Development and Quality Evaluation of Wheat Cookies Enriched with Bambara Groundnut Protein Isolate alone or in Combination with Ripe Banana Mash

Abimbola K. Arise, Sarafa A. Akeem, Omotola F. Olagunju, Oluyemisi D. Opaleke, Deborah T. Adeyemi

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Protein-energy malnutrition (PEM) and huge postharvest losses of agricultural produce are some of the major challenges militating against food and nutrition security in most parts of the world, particularly in developing countries with increasing population. The incorporation of nutritionally-rich underutilized local crops into popularly consumed foods such as cookies could be employed to address challenges of PEM. Hence, the feasibility of producing cookies from wheat flour, Bambara groundnut protein isolate (BPI) and ripe banana mash (100:0:0, 90:10:0, 85:10:5, 80:10:10, 75:10:15, 70:10:20, 65:10:25) was investigated. The cookies were subjected to physical, proximate, amino acid, mineral and sensory analyses. The physical properties (hardness, height, weight, diameter and spread ratio) of the cookies substituted with BPI alone or in combination with banana mash decreased (p ˂ 0.05). Among the proximate compositions of the cookies, only the protein (11.49 - 14.10 g/100g) which was increasing and carbohydrate (64.43 - 68.36%) which was decreasing with inclusion of BPI and increasing substitution of ripe banana mash appeared to be significant (p ˂ 0.05). However, moisture, ash, fat and fibre also showed increasing trends. The cookies containing 25% ripe banana mash had the highest calcium, potassium and magnesium but also, the lowest sodium and iron. Amino acids results showed protein of cookies with 25% ripe banana mash to be of highest quality. This study revealed that nutritious and acceptable cookies could be produced from wheat, BPI and ripe banana mash with 90:10:0 being the most preferred and 65:10:25 and 75:10:15 being the recommended among the ripe banana mash-containing cookies.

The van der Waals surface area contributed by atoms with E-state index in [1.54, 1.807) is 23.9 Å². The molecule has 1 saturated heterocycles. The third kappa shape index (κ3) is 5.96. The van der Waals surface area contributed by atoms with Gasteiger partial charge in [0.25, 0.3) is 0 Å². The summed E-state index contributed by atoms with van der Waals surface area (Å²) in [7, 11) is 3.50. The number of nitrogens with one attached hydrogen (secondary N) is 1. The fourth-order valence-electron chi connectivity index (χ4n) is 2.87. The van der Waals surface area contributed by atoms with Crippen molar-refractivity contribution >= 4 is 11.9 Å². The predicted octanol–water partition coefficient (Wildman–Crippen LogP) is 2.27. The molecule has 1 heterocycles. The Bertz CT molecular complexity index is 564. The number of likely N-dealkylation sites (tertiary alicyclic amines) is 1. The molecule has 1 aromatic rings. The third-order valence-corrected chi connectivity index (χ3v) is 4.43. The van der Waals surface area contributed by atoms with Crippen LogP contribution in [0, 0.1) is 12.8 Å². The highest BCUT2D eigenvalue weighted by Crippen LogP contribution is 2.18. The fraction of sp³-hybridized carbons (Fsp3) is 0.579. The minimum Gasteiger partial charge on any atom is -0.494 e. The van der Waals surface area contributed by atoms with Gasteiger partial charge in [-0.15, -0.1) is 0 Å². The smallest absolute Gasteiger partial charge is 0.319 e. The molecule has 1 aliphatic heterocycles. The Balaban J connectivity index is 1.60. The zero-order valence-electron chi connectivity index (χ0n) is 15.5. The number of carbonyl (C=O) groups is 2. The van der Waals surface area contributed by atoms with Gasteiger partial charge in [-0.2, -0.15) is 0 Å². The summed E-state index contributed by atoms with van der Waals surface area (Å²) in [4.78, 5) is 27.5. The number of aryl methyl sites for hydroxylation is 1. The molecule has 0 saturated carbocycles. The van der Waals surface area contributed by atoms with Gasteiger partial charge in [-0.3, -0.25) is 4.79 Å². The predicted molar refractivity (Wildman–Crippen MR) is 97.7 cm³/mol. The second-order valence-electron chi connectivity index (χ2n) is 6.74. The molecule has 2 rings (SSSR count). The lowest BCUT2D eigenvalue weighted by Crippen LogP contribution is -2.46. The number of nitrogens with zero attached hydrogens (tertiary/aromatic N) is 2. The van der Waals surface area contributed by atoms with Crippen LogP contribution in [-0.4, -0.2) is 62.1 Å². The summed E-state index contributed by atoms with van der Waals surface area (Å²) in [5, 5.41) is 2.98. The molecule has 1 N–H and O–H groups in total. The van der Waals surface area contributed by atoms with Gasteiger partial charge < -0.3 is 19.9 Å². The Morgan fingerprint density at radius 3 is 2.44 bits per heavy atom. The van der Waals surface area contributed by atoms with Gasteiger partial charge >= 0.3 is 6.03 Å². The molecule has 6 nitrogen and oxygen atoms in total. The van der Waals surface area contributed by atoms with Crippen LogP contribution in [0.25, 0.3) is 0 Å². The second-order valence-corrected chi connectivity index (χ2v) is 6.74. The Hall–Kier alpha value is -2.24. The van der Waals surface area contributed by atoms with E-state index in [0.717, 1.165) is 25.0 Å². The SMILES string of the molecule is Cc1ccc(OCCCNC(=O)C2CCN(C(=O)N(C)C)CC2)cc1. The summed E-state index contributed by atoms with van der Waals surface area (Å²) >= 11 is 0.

Original languageEnglish
Article number100003
JournalApplied Food Research
Issue number1
Publication statusPublished - 2 Oct 2021

Bibliographical note

Funding Information:
The study proposal was presented within the Departmental Research and Ethical committee and was approved by the Ethical committee of the Department of Home Economics and Food Science, University of Ilorin, Nigeria. All the panelists used were regular consumers of cookies. This research did not receive any specific grant from funding agencies in the public, commercial, or not-for-profit sectors.

Publisher Copyright:
© 2021 The Author(s)


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